I too have ordered several pizzas from a NY place and not one of them were 100% identical...yet they use the same sauce,cheese and dough.The cook times and toppings made the difference more than the dough itself.


Title: Re: Reverse Engineering DiFara's Pizzas
Post by: Pete-zza on December 31, 2010, 10:27:59 AM
I wonder, how can Dom make the same quality pies, or crust for that matter, if he changes ingredients (flours) around every so often? Or did, and does, he indeed use the same blend for the last 40 plus years?

Mike,

As I noted at Reply 3 at http://www.pizzamaking.com/forum/index.php/topic,4530.msg38107.html#msg38107, Dom DeMarco has gone through different 00 flours, although I did not personally confirm that he used/uses the Colavita 00 flour. That possibility came from a blog somewhere. Dom has also used Colavita olive oil instead of the Filippo Berio olive oil, and he has apparently added the canned LaValle San Marzano tomatoes to his list (see Reply 14 at http://www.pizzamaking.com/forum/index.php/topic,12182.msg119683/topicseen.html#msg119683), along with the Vantias. Dom will also occasionally go with the grana padano cheese along with, or instead of, the Parmigiano-Reggiano cheese. I have read reports and seen videos that say that Dom uses Romano cheese but I have never seen that confirmed. At one time, I believe that Dom had a local source of fresh basil. According to a NYT article and other reports, his present basil is from Israel.

As you can see, Dom does switch ingredients around. But they are not overly dramatic changes that are likely to drastically change his product in the eyes of customers. After over 40 years of making pizza dough, no doubt he has mastered how to use several different brands of 00 flour to produce the results he is after without upsetting his customers because of the changes.

Peter
Title: Re: Reverse Engineering DiFara's Pizzas
Post by: fireman117 on January 12, 2011, 03:28:26 PM
Hi Peter,
Can I ask you to go back in time to Reply 130. I'm going through the posts as time permits, and the DiFara pizza is the style and standard I'm looking to get to, (maybe by the next lifetime)!  I want to stick to one style for now, which is NY. I've been getting pretty good results, and I like the part that Dom seems to work kind of “off the cuff” to some extent and that fits my personality well!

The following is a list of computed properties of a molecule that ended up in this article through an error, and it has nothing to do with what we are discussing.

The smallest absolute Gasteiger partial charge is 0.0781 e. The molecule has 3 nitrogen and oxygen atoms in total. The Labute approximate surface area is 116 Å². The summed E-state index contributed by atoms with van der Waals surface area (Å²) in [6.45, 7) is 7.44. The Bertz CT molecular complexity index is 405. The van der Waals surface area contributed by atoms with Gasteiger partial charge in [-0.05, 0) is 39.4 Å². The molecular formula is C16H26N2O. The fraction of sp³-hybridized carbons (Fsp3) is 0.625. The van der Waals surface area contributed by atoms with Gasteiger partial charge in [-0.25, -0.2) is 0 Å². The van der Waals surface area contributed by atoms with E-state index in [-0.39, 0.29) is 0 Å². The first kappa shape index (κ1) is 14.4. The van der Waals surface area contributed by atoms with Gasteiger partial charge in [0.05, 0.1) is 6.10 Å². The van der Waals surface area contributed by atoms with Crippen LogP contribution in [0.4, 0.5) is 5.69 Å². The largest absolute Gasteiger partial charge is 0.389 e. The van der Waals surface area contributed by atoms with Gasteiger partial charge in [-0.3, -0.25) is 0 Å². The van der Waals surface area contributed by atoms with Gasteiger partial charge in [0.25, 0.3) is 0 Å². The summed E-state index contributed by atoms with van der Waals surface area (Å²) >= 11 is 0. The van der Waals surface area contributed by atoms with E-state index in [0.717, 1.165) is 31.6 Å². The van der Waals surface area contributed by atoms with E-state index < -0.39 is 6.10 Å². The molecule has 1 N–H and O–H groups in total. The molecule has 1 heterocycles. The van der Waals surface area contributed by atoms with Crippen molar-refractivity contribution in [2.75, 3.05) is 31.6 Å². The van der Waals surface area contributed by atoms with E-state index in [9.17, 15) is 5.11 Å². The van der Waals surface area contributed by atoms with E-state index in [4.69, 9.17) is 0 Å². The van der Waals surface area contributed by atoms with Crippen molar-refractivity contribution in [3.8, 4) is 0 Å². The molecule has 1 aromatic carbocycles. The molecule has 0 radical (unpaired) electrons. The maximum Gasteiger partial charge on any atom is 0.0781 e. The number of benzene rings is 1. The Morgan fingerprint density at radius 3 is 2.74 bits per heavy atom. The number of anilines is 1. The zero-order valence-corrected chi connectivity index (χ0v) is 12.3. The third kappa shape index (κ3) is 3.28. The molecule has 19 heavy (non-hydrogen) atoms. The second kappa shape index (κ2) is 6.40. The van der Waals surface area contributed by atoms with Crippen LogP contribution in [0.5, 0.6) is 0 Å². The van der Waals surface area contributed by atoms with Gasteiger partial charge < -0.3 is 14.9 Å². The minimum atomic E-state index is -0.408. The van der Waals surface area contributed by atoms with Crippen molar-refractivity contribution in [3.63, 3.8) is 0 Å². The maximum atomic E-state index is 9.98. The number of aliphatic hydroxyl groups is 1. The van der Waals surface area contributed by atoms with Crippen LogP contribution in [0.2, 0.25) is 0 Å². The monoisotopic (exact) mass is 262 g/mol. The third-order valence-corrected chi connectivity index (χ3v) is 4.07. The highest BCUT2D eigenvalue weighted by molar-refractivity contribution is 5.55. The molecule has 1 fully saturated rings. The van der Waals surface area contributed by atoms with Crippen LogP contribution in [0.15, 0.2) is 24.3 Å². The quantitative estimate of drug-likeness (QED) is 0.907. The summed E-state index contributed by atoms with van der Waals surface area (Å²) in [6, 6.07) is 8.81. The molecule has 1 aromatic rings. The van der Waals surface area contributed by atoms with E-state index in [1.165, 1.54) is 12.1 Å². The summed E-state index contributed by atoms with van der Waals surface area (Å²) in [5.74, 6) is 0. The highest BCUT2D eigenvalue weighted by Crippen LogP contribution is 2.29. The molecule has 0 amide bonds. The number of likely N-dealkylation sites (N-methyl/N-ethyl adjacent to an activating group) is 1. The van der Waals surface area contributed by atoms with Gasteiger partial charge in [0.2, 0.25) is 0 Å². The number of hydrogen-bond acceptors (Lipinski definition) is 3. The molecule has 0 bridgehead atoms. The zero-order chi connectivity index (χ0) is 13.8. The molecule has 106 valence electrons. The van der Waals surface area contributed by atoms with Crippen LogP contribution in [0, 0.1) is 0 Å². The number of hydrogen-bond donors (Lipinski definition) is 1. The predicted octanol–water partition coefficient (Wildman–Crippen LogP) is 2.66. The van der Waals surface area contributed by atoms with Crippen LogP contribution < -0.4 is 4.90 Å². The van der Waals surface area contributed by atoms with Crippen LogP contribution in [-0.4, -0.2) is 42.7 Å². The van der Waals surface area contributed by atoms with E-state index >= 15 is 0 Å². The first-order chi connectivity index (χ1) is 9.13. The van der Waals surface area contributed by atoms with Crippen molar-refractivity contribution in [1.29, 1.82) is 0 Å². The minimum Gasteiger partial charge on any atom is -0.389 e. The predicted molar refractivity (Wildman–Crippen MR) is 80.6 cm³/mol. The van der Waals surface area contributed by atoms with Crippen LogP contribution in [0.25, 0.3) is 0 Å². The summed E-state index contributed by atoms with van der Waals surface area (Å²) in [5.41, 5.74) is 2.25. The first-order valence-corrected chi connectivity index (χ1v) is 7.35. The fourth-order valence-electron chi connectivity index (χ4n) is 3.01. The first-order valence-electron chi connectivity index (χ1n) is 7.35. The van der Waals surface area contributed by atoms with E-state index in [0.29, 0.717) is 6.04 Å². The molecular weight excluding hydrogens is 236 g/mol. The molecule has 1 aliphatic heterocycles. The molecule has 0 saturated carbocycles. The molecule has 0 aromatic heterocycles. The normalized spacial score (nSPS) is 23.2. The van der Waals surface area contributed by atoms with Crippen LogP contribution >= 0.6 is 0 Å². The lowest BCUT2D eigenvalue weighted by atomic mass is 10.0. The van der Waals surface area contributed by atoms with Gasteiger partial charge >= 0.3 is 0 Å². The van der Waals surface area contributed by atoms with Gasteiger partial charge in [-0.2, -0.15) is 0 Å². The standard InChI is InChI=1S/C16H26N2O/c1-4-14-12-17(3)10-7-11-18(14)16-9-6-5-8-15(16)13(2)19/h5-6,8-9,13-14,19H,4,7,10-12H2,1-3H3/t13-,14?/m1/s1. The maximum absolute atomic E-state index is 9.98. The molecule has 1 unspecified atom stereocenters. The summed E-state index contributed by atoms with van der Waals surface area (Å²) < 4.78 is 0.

I'm definitely a novice, but, I'm getting reasonably good at using the version of the Lehman recipe you supplied me with some time ago, with I think a 57 or 58% hydration, using a standard bread flour, and a 3 day cold rise. So this is what I’d like to stick with for now. I could up the hydration if you felt it was worth while. I now have a peel and I've recently used a "quick dough" recipie with a higher hydration successfully.

Now here is my questions. You wrote in reply 130 concerning the ingredients:

“For the sauce and cheeses, I tried to use essentially the same “quality and quantity” approach as used by Dom DeMarco, as I have come to understand them. For the sauce, I pureed whole tomatoes from a can of Famoso DOP San Marzano tomatoes, along with some fresh, seeded tomatoes and fresh basil (a mixture of Napoletano and Genovese Italian, both from my garden), fresh (from my garden) Italian oregano, dried Sicilian oregano, a bit of Sicilian sea salt, and sugar. Because the sauce was on the thin side, I drained it in a colander to remove some of the water”.

Is this essentially the spice set you felt he used in his sauce, and since it is now winter and no tomatoes are available from the garden, do you think those “on the vine” grocery tomatoes would work OK?
Could you give me an idea on the ratio of canned to fresh?
And just two more things, sorry… any garlic detected, and was the sugar noticeable, or was there just enough to take the edge off.

Help with the sauce would be greatly appreciated as I think it’s my biggest weak spot.
As far as the other ingredients go, I can get them all here in town.

I have a gas convection oven that will cook at 550 degrees and I'd like to give your “oven in an oven” a try. Are those tiles something that you can get from a “Home Depot” type place, and what are they called?

As always, thanks for the help, and I'll post some pics of the results.

Eric
Title: Re: Reverse Engineering DiFara's Pizzas
Post by: Pete-zza on January 12, 2011, 07:06:21 PM
Eric,

Now here is my questions. You wrote in reply 130 concerning the ingredients:

“For the sauce and cheeses, I tried to use essentially the same “quality and quantity” approach as used by Dom DeMarco, as I have come to understand them. For the sauce, I pureed whole tomatoes from a can of Famoso DOP San Marzano tomatoes, along with some fresh, seeded tomatoes and fresh basil (a mixture of Napoletano and Genovese Italian, both from my garden), fresh (from my garden) Italian oregano, dried Sicilian oregano, a bit of Sicilian sea salt, and sugar. Because the sauce was on the thin side, I drained it in a colander to remove some of the water”.

Is this essentially the spice set you felt he used in his sauce, and since it is now winter and no tomatoes are available from the garden, do you think those “on the vine” grocery tomatoes would work OK?
Could you give me an idea on the ratio of canned to fresh?
And just two more things, sorry… any garlic detected, and was the sugar noticeable, or was there just enough to take the edge off.